Wednesday, October 12, 2011

The nominee has to be ready for prime time

The consensus among conservative observers is that Mitt Romney won the debate last night with a polished performance. His answers were smooth and he countered the many jabs he got from the others on the stage. I might disagree with some of his policies and dislike Romneycare, but Republicans have to like the idea of having a guy up on the debate stage whom they don't have to hold their breath hoping that he won't make a gaffe. I guess dumb people don't earn simultaneous law degrees and MBA's from Harvard. Romney displayed his confidence throughout and took the frontrunner approach in the questioning round. While the other candidates took the opportunity to ask questions of those they regarded as their competitors - mostly Romney, Perry, or Cain, Romney just tossed a softball to Michele Bachmann. Of course, Romney would like Bachmann to stay in the race as long as possible and help to divide up the more conservative vote while he holds on to the more centrist vote. That was the sign of a confident candidate.

Rick Perry was almost a nonentity at the debate. He promised to be delivering an economic plan in a few days. Really? He couldn't have the plan ready to roll out before the debate so he could refer to it and send people perhaps to his website to read more about it?

But if we're going to criticize Perry for not being ready, it's only fair to call out Herman Cain for his little tease show when asked about his economic advisers. I've heard him interviewed several times and asked about his economic plan and who helped him devise it or whom he turns to for economic advice. He referred to one adviser last night.
MS. TUMULTY: Mr. Cain, who do you turn to for political advice and for economic advice?

MR. CAIN: My advisers come from the American people. Now, I will have some experts. One of my experts that helped me to develop this is a gentleman by the name of Rich Lowry out of Cleveland, Ohio. He is an economist, and he has worked in the business of wealth creation most of his career. I also have a number of other well- recognized economists that helped me to develop this 9-9-9 plan. It didn't come off a pizza box, no.
Notice that he doesn't give any particulars about who this Mr. Lowry is. Cain has done this before. It turns out that it's not Lowry, but Lowrie. He is Rich Lowrie. And here is his Linked-in profile. That's fine, but doesn't he have more than one guy that he's talking to before he puts forth a plan to totally remake the entire revenue system of the United States?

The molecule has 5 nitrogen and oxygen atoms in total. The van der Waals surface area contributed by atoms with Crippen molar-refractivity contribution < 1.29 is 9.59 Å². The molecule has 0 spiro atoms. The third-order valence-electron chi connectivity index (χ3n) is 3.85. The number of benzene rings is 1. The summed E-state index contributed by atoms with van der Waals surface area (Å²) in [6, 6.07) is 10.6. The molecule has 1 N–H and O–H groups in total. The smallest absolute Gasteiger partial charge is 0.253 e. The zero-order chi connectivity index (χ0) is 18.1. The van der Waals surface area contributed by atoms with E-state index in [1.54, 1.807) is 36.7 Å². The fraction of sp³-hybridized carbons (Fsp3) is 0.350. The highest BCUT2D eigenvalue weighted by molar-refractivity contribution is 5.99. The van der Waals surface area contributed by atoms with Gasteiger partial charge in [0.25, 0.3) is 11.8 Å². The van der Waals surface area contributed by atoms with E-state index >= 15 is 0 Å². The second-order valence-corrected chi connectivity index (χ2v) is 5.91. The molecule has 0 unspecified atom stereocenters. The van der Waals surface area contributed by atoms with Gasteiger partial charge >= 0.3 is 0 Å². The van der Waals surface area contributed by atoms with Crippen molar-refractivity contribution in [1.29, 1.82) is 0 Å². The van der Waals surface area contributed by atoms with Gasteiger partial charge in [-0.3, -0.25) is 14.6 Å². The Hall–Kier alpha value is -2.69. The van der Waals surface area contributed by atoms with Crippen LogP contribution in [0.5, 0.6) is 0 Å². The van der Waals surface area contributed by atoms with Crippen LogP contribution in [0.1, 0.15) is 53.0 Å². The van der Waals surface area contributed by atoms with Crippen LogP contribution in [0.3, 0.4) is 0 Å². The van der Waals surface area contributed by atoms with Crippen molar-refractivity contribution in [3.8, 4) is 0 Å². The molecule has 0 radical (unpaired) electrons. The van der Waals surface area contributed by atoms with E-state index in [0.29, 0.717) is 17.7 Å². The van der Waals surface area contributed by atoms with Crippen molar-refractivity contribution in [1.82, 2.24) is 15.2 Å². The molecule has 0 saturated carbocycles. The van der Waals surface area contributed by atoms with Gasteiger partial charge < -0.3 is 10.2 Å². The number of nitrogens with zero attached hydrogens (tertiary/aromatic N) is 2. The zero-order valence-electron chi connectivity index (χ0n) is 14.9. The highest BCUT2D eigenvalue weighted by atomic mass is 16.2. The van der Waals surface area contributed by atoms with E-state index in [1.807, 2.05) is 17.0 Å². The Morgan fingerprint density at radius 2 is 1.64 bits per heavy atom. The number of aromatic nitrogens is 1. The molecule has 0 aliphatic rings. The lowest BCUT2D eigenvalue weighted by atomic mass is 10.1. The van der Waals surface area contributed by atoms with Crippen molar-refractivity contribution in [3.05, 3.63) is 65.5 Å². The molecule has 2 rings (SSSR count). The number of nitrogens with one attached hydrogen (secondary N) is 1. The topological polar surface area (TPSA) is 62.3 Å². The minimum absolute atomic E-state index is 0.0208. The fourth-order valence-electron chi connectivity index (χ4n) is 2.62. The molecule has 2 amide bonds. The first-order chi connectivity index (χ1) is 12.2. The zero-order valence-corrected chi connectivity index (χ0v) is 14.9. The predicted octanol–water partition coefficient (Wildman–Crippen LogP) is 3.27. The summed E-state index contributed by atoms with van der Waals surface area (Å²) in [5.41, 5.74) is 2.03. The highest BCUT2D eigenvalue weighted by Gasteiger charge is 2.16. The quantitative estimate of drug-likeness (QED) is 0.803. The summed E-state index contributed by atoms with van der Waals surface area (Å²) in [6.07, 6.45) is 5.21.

But then when he talked about whom he'd nominate in place of Ben Bernanke to be Chairman of the Federal Reserve, he did more of this rather adolescent "I've got a secret" teasing about whom he'd nominate.
Now, on that same point, I have already identified two candidates, which I cannot give their names, to replace the -- Bernanke in anticipation of having that responsibility. We must narrow the mission of the Fed first. I don't believe in ending the Fed; I believe we can fix the Fed by getting their mission re-focused on monetary price stability. And I have candidates in mind that will help us do that.

MS. GOLDMAN: So you have two appointments waiting in the wings for -- for 2013, for this -- when his --

MR. CAIN: Yes.

MS. GOLDMAN: -- term is up, 2014?

MR. CAIN: Yes. I have two candidates waiting in the wings to take that job.

MS. GOLDMAN: How about a hint?

MR. CAIN: I got to keep them confidential.
Now, admittedly, it's a stupid question. No candidate is going to name his future appointments before he even receives the nomination. But why play these games? He could describe the qualities and views that he'd be looking for and leave it at that.

While those games by Cain give the impression of his campaign is not quite ready for prime time, it is the Perry candidacy that is really pitiful in its unreadiness. When asked about his economic plan and why he didn't have one ready, here was his defense:
A president, particularly with the plan that I’m going to be laying out over the next three days — and I’m not going to lay it out all for you tonight — Mitt has had six years to be working on a plan. I have been in this for about eight weeks.
Oh, please! This isn't a college research paper assignment that Perry was forced to pull an all-nighter for. It was his decision to run for president. He knew that the focus of the election was the economy. Did he and his advisers really think it was enough to rattle off some statistics about Texas's economy and leave it at that without talking about how he'd bring that economic growth to the entire nation? Stop whining that you just got in and haven't had time to get ready for debates or preparing an economic plan. The GOP electorate is not looking for the guy with the best excuse for not being ready yet.

Perry has given more evidence for the Peter Principle - he's a man who has risen to his level of incompetence. He might be excellent as the Texas governor, but he's not ready for prime time.

Rick Perry's collapse is more evidence of the wisdom of Dirty Harry.
A man's got to know his limitations.

1 comment:

Terrye said...

I think Romney did better than anyone else in the debate.

I like Cain a lot, but I am not sure if he actually ready for a job like this.

Meanwhile Romney is being called a Rino by all the pundits and talk radio.

I saw something at another site, Right Speak, that I thought was interesting. Apparently Rush Limbaugh was caught reversing himself on Romney. Less than 4 years ago, he said Romney had all the qualifications necessary to be considered a true conservative. But that was back when he was ragging on McCain I guess. It is an interesting contrast.

I just hope that people actually pick the guy is best qualified and who can beat Obama. That man is in so far over his head that it is scary.